Steven Arakawa, Librarian for Training and Documentation, Yale University Library
Steven Arakawa is Chair of the Catalog Policy and Documentation Committee at Yale University and is working to lead the transition to RDA. He also serves on the Cataloging Coordinating Council, Macro Express Group, NACO Coordinating Committee and the SACO Coordinating Committee.
John Attig, Distinguished Librarian Monograph Cataloging Librarian, Pennsylvania State University
John Attig has been extensively involved over the past 30 years in the development and maintenance of cataloging-related standards, including AACR2 and the MARC 21 Formats. He currently serves as the ALA Representative to the Joint Steering Committee for Development of RDA.
Nicole Engard, Vice President of Education, ByWater Solutions
Nicole C. Engard’s primary role at ByWater Solutions is to educate librarians about open source software with a focus on the Koha ILS. In addition to her daily responsibilities, Nicole keeps the library community up to date on web technologies via her website “What I Learned Today…” (www.web2learning.net) and volunteers as a community moderator on opensource.com. In 2007, Nicole was named one of Library Journal’s Movers & Shakers and in 2009 she was the editor of “Library Mashups,” a book published by Information Today, Inc. In 2010 she authored “Practical Open Source Software for Libraries,” a book published by Chandos Inc. and in 2012 the second edition of “The Accidental Systems Librarian” which she worked on with Rachel Singer Gordon was released. Nicole was just voted one of the opensource.com 2013 People’s Choice Award winners.
Susan Gibbons, University Librarian, Yale University
Susan Gibbons has been appointed as University Librarian at Yale University for a five year term beginning July 1, 2011. She earned an MLS and M.A. in history from Indiana University, professional MBA from the University of Massachusetts and a doctorate in higher education administration from the University of Rochester.
Gibbons held library positions at Indiana University and University of Massachusetts, Amherst before moving to the University of Rochester in 2000, where she worked as the director of digital library initiatives before moving into administration. Gibbons was appointed in 2008 as the Vice Provost and the Andrew H. and Janet Dayton Neilly Dean of River Campus Libraries, University of Rochester.
She is well known in the library world, most significantly for the library user studies at Rochester she has undertaken since 2004. In collaboration with an anthropologist, Gibbons determined how faculty and students do their academic work, find information, and make use of the physical and technological resources offered by the libraries. The results have led to service, collections and physical space changes in the River Campus Libraries designed to better meet user needs. Gibbons has given talks around the world on this work, which has been featured in The Chronicle of Higher Education. In 2007 she co-edited “Studying Students: The Undergraduate Research Project at the University of Rochester”(ACRL Publications), and published her own book, “The Academic Library and the Net Gen Student: Making the Connections (ALA Editions).”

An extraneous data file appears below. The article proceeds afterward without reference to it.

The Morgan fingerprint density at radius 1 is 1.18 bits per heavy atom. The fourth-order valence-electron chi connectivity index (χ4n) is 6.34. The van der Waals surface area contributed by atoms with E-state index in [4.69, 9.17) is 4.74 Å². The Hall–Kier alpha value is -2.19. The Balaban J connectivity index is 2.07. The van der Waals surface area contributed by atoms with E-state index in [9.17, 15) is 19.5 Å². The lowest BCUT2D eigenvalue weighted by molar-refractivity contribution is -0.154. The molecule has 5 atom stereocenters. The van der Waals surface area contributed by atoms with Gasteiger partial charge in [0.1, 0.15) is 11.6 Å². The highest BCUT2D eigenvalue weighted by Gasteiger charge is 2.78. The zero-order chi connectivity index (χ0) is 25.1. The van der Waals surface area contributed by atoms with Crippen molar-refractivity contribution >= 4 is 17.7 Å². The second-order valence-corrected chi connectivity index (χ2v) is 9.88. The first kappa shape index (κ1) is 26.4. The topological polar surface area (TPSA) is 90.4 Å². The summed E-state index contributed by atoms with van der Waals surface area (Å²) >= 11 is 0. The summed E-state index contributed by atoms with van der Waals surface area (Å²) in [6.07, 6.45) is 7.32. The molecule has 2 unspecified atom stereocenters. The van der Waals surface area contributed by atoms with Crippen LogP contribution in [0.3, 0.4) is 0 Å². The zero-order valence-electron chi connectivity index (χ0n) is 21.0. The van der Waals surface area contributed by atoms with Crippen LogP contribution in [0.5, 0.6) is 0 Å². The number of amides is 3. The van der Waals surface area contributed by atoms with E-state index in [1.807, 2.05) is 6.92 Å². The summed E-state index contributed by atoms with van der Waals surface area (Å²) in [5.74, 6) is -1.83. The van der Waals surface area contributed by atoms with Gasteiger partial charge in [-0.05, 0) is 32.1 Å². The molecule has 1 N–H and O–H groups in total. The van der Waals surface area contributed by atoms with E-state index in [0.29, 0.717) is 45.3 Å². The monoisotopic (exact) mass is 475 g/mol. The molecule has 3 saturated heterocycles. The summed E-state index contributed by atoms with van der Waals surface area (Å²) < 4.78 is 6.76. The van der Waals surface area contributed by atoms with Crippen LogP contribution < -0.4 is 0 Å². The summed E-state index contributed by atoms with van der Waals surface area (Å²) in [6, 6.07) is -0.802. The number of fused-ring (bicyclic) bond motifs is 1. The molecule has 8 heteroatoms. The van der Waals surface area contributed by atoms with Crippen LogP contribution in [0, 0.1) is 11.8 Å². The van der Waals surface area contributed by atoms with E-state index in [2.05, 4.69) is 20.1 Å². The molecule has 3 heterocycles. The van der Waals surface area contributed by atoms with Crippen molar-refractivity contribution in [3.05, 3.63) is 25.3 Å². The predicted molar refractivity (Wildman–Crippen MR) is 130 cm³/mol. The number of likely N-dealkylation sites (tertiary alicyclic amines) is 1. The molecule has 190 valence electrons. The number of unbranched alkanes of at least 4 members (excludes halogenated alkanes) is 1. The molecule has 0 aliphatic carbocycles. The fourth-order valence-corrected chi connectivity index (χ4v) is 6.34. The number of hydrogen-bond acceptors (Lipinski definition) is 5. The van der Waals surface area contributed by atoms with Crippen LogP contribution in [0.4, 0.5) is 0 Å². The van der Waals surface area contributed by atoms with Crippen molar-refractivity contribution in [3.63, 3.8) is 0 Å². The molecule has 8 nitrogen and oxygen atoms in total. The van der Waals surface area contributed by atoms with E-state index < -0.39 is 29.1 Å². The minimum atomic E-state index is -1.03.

Nancy Y. McGovern, Head, Curation and Preservation Services, MIT Libraries
Nancy Y. McGovern is responsible for ensuring long-term access to the digital and physical assets of the Libraries and developing appropriate long-term strategies for an expanding range of digital content. Prior to February 2012 when she joined the staff at MIT, she was the Digital Preservation Officer (DPO) and a Research Assistant Professor at the Inter-university Consortium for Political and Social Research (ICPSR), a social science data archive at the University of Michigan that was established in 1962. She has more than twenty-five years of experience with the long-term management of digital content, including a decade at the Center for Electronic Records at the U.S. National Archives, more than two years at the Open Society Archives, and five years of experience at Cornell University Library. She completed her PhD on technology responsiveness for the digital preservation community at University College London in 2009 and her ongoing research interests include the organizational infrastructure for life cycle management and the means for organizations and communities to continually respond to the opportunities and challenges of evolving technology. She was designated a Fellow of the Society of American Archivists (SAA) in 2009 and a Digital Preservation Pioneer by NDIIPP in 2010.